|George Edmund Byron Bettesworth|
|Died||May 16, 1808(aged c23)|
|Place of death||Alvøen, Norway|
|Buried at||Howick, Northumberland|
George Edmund Byron Bettesworth (1785 – 16 May 1808) was a British Naval Officer. During his service he participated in a notable single ship action,and had been wounded 24 times, which is probably a record.
At an early age he went to sea as midshipman under Captain Robert Barlow, who commanded the frigate HMS Phoebe. While with Phoebe Bettesworth participated in two notable single ship actions. On 21 December 1797 Phoebe captured the French 36-gun frigate Nérëide. Then on 19 February 1801, she captured the 38-gun Africaine, which was crowded with the 400 soldiers she was carrying to Egypt. In the battle, Phoebe had one man killed and 14 wounded. The French had some 200 men killed, and 143 wounded, many of them critically. The high casualty count was due to the soldiers remaining on deck as a point of honor, even though they could not contribute to the battle.
HMS Centaur and HMS Curieux
Bettesworth remained with Phoebe until January 1804 when was he was promoted to lieutenant on HMS Centaur. On 4 February 1804 he took part in a cutting out expedition that captured the 16-gun French privateer Curieux at Fort Royal harbour, Martinique. Bettesworth received a slight wound in this engagement. The Royal Navy took Curieux into service as the sloop-of-war HMS Curieux. After her first commander, Robert Carhew Reynolds, died of the wounds he had received during her capture, Bettesworth then became her commander.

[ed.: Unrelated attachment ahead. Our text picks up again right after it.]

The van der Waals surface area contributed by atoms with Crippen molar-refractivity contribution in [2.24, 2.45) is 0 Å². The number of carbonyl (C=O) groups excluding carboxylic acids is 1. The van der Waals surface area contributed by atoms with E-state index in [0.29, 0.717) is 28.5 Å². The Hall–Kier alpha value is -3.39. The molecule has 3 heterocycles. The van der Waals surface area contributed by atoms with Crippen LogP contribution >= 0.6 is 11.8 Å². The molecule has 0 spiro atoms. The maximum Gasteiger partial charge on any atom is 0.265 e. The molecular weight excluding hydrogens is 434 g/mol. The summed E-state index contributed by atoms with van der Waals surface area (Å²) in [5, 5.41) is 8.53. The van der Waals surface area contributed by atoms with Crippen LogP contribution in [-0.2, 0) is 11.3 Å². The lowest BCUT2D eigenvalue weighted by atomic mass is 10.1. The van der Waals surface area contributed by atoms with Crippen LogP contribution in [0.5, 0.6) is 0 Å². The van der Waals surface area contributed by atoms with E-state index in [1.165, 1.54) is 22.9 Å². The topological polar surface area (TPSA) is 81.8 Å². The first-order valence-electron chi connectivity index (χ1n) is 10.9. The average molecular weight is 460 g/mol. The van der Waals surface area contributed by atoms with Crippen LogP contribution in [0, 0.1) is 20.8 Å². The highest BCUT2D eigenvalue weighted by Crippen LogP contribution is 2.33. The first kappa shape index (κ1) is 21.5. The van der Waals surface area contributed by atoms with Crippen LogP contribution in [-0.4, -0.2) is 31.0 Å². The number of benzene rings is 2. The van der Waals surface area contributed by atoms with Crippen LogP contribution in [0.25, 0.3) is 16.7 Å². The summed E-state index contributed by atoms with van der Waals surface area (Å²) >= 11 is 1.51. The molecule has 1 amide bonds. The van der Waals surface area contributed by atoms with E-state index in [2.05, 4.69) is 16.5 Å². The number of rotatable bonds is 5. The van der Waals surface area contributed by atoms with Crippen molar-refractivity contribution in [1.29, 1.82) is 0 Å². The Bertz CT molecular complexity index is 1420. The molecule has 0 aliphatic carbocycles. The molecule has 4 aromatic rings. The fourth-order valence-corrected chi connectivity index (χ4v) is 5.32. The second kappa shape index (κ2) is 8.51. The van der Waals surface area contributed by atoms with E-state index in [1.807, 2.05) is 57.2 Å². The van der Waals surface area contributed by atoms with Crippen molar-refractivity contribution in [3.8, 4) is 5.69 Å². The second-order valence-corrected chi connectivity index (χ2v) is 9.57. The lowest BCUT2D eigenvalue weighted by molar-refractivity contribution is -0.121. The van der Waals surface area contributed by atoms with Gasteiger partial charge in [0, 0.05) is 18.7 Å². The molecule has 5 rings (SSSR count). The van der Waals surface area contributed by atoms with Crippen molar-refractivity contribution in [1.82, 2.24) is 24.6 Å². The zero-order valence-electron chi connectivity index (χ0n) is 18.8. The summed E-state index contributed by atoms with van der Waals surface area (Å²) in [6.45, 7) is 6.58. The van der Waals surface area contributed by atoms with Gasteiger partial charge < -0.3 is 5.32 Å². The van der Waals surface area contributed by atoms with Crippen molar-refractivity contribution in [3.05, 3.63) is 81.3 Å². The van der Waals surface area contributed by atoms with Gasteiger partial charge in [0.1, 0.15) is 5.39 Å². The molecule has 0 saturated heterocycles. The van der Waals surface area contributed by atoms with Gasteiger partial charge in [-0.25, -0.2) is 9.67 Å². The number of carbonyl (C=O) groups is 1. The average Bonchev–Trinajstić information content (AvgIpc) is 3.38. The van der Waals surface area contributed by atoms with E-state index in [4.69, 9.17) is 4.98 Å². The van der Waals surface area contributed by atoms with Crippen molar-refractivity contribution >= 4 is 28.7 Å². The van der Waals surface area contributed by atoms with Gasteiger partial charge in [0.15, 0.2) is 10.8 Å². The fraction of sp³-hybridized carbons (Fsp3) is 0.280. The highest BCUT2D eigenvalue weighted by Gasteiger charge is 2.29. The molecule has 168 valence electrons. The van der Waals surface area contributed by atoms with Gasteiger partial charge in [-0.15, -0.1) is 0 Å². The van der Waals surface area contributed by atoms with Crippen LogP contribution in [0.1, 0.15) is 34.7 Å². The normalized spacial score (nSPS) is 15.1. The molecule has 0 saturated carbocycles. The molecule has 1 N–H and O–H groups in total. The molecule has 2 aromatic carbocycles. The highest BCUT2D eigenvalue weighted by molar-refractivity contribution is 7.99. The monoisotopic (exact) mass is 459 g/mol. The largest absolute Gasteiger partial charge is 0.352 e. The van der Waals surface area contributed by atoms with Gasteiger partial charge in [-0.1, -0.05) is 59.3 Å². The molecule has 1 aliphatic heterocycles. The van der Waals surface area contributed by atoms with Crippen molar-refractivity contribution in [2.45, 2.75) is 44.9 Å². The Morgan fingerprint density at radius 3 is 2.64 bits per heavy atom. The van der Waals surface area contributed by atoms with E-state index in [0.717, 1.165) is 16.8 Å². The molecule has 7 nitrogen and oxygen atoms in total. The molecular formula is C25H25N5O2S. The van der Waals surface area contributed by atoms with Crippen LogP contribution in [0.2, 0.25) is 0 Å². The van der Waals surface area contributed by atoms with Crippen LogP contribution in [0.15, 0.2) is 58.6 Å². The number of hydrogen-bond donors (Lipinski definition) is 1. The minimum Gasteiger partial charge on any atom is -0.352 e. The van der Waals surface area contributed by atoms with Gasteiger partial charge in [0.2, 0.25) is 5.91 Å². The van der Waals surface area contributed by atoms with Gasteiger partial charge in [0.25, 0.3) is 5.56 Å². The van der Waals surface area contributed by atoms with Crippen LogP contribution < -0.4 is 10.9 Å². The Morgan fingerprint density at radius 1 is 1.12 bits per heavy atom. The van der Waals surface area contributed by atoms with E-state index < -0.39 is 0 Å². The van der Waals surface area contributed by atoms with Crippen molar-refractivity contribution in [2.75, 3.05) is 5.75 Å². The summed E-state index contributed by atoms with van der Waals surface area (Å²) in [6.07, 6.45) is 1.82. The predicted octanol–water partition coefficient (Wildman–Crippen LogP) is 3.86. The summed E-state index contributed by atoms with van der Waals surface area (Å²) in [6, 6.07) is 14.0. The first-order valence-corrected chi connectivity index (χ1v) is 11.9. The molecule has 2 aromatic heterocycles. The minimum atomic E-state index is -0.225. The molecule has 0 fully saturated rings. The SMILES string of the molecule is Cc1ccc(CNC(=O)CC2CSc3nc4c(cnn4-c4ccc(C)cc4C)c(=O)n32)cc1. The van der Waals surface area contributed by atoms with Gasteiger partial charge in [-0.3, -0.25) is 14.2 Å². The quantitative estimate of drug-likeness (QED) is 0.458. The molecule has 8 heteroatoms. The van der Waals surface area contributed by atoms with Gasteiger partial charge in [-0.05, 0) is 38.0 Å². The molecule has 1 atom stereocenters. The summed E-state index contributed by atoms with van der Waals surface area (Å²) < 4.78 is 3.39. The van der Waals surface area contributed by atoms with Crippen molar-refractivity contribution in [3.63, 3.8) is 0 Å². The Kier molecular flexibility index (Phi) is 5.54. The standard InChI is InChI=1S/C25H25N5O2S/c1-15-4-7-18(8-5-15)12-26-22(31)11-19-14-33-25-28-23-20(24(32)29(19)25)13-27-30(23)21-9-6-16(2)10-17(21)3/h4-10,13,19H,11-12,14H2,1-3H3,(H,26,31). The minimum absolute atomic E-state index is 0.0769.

While captain of the Curieux, Bettesworth one day took her jolly boat in shore, together with the purser, who played his violin. A local black came out of the undergrowth on shore and held up a pair of fowl, indicating that he sought to sell them. Bettesworth took the bait and had his men row to the shore. The moment the boat touched the beach, a squadron of cavalry burst from the undergrowth. Their gunfire wounded Bettesworth in the thigh, causing substantial loss of blood, and broke the coxswain's arm. At Bettesworth's urging, the crew of his boat got it off the beach and rowed back to Curieux. On the way back Bettesworth wanted to open a bottle of champagne, but the purser broke it in his nervousness.
On 8 February 1805, Curieux chased the French 16-gun privateer Dame Ernouf for twelve hours before being able to bring her to action. After forty minutes of hard fighting the Frenchman, which had a larger crew than Curieux, maneuvered to attempt a boarding. Bettesworth turned with the result that the French vessel got stuck in a position where Curieux could rake her deck. Unable to fight back, the Dame Ernouff struck. Curieux suffered five killed and four wounded, including Bettesworth, whom a musket ball had hit in the head. The Frenchman had 30 killed and 40 wounded. The French recaptured Dame Ernouf shortly thereafter, but the British then recaptured her again too.
That same year (1805) he brought home from Antigua despatches from Admiral Nelson, apprising the government of Admiral Villeneuve's homeward flight from the West Indies. On the way Bettesworth spotted the French fleet and alerted the Admiralty. His information led to Rear Admiral Robert Calder's interception of the Franco-Spanish fleet at the Battle of Finisterre. For his services, Lord Barham promoted Bettesworth to Post-Captain.